A closer look at Spin’s bicycle
No. 7723417 is one of the two last Spin bicycles deployed in the Coral Gables area that I know of. Sadly, I believe all of the Spin fleet were stored shortly thereafter this spotting, but like most dockless bicycles, it is a fascinating piece of equipment to study.
Unlike the Kent-built ofos, there are no brand or manufacturer’s badges anywhere on the Spin. I can only assume it was built by a Chinese industrial manufacturer directly for Spin. Who, I don’t know (if you know, send us a message). Like ofo’s bicycles, this particular Spin bears no resemblance to the models originally launched in Seattle (anyone know the model codes?)
Judging from the other dockless bicycles that have served the Miami area to-date, this one appears to be a bit on the weak side. It felt a bit less robust than the Museum’s 2017 ofo, or the two LimeBike variants I’ve experienced. Like all the Spins deployed in Miami, it is also equipped with V-brakes and conventional Allen key hardware to keep the pads and levers in place. One could argue that this is bit of a vandalism risk (not long after Spin’s rollout in Seattle, cut brake cables did make headlines), but from the practicality side, V-brakes are powerful, reliable in wet weather, and easier to service than band brakes.
I was particularly surprised that the cable exits on this particular model were absolutely bare, without any sort of grommet. It would seem that rough handling could damage the cable housing this way, but given that it had no signs of wear, it apparently works as-is.
As a fan of highly-kitted out English 3-speeds from the 1950’s, I was pleasantly surprised to see that this Spin uses matched Sturmey-Archer hubs front and back, in contrast to the more common Panasonic/Shimano Nexus combination. The Spin runs a 6V HDS12 Dynohub up front, and a practical S-RF3 3-speed in the back.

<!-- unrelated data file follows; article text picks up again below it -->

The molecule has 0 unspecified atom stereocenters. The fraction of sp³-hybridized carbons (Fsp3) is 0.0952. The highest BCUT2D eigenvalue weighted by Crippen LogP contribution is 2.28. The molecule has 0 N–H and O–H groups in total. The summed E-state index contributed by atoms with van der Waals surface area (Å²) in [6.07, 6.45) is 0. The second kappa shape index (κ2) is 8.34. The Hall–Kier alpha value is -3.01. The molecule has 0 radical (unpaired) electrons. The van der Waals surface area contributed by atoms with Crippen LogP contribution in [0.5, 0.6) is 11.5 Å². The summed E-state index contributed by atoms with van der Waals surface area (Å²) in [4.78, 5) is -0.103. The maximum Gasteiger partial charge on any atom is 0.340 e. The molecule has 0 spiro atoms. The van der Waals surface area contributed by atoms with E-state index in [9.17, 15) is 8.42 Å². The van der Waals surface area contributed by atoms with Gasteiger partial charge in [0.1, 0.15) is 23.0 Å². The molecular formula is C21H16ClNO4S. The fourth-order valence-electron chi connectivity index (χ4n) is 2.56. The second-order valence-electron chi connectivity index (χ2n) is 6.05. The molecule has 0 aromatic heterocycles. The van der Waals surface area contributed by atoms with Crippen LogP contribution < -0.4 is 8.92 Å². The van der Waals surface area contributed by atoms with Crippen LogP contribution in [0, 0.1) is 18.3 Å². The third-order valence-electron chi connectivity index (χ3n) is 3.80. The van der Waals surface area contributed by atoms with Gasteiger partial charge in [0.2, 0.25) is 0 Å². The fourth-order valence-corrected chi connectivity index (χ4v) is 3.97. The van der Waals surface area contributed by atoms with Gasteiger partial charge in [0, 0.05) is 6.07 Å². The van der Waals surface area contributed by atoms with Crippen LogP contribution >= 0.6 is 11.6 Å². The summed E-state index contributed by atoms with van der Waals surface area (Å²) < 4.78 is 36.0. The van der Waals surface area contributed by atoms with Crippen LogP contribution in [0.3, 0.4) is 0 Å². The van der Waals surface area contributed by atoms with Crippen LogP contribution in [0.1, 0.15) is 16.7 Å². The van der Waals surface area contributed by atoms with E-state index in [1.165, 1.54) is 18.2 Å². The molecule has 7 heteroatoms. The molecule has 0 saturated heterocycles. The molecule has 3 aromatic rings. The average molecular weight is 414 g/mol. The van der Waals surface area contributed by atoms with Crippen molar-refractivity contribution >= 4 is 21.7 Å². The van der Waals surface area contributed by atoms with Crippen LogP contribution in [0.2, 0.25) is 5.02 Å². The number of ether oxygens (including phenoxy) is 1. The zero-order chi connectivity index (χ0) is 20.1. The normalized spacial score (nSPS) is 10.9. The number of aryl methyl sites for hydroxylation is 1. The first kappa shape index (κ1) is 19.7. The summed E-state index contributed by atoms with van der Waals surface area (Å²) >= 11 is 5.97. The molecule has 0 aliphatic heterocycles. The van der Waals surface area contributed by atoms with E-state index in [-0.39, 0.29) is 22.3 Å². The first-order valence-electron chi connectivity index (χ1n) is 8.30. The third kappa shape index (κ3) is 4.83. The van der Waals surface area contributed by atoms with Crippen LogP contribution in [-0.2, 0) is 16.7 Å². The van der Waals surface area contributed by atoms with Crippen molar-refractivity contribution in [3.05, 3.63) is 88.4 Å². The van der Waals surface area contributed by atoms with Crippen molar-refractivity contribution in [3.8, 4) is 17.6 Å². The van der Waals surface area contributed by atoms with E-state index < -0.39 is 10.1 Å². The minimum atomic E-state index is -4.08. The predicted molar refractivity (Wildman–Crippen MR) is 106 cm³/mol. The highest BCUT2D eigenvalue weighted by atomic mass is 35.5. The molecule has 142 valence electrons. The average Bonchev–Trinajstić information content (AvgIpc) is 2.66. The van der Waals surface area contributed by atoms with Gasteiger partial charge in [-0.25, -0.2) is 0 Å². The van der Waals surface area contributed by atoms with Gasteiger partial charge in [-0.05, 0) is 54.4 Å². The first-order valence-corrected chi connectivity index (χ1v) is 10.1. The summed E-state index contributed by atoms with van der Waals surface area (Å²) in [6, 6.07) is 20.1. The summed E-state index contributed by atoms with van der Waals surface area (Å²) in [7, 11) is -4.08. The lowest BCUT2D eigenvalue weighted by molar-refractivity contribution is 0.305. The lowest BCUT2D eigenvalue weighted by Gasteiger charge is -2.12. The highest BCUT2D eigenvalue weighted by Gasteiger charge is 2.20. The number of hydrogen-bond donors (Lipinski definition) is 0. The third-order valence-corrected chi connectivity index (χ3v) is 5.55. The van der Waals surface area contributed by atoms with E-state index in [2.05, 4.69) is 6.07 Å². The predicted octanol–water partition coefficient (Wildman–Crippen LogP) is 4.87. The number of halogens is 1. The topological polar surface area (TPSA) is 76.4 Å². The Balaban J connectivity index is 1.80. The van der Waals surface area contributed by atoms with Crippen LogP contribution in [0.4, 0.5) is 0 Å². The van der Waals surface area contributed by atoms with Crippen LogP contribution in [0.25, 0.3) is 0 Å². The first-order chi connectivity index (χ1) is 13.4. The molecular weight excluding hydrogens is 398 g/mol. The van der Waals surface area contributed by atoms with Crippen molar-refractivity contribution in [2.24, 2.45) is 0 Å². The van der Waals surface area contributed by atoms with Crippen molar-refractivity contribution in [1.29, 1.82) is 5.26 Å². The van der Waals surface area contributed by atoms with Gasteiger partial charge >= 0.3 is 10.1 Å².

The hub’s indicator chain and guide are protected on the Spin with a stamped steel plate, but this was amongst the parts on the Spin that I was less impressed by. It looks flimsy, and would be better off if constructed out of a slightly thicker gauge of steel. The fact that it’s accompanied by a warning label not to stand on it suggests a surprising lack of confidence in the design too.
I realize it isn’t a frame peg, but with the general public, you have to build anything that could be used as a frame peg…as a frame peg.
If there was any one part on the Spin that fails it though, it’s the aluminum, double-leg center kickstand. These looked good when they were new, but as the Coral Gables Spin fleet began to age, every single bike began to exhibit a bent kickstand. I’m not sure why, but I suspect that potential patrons of the service tend to try out the bicycles with the kickstands down, bending them in the process.
This particular Spin was left in a residential part of Coral Gables for a few days, and since it was no longer showing up on the Spin app, I reached out to them about this one. I have to give them exceptional kudos for the most responsive and kind customer service of any of the dockless services to-date; it was picked up the next day.
Nevertheless, I do fear whether it was ever redistributed or not. Though the original Coral Gables Spin pilot featured both the scooters and bicycles, the bicycles have all but wound up relocated to Spin’s warehouse in Allapattah. The pins in the app that mark available bicycles are also smaller and less inviting than the scooter pins, as if to encourage the scooter.
In a way, I somewhat regret asking for the two remaining bikes to be serviced, but I’m not sure they would have been of much use, if their lock/GPS batteries were dead enough not to be recognized in the Spin app and unlock.
Some might laugh that a Bike Share Museum should exist, but this is yet another example of how widespread dockless bike share has already become a thing of the past in Miami, though we recently gained HOPR in Downtown and Miami Beach. Unlike other systems though, HOPR appears to be limited to specific dropoff points, thus almost making it a docked system without physical infrastructure.
At any rate, this limited service of bike share in comparison to the deregulated 2018 months is a sad thing for diversity in micromobility. Yet, given the disconnected – and generally terrible – bicycle infrastructure in the region, perhaps it shouldn’t be surprising.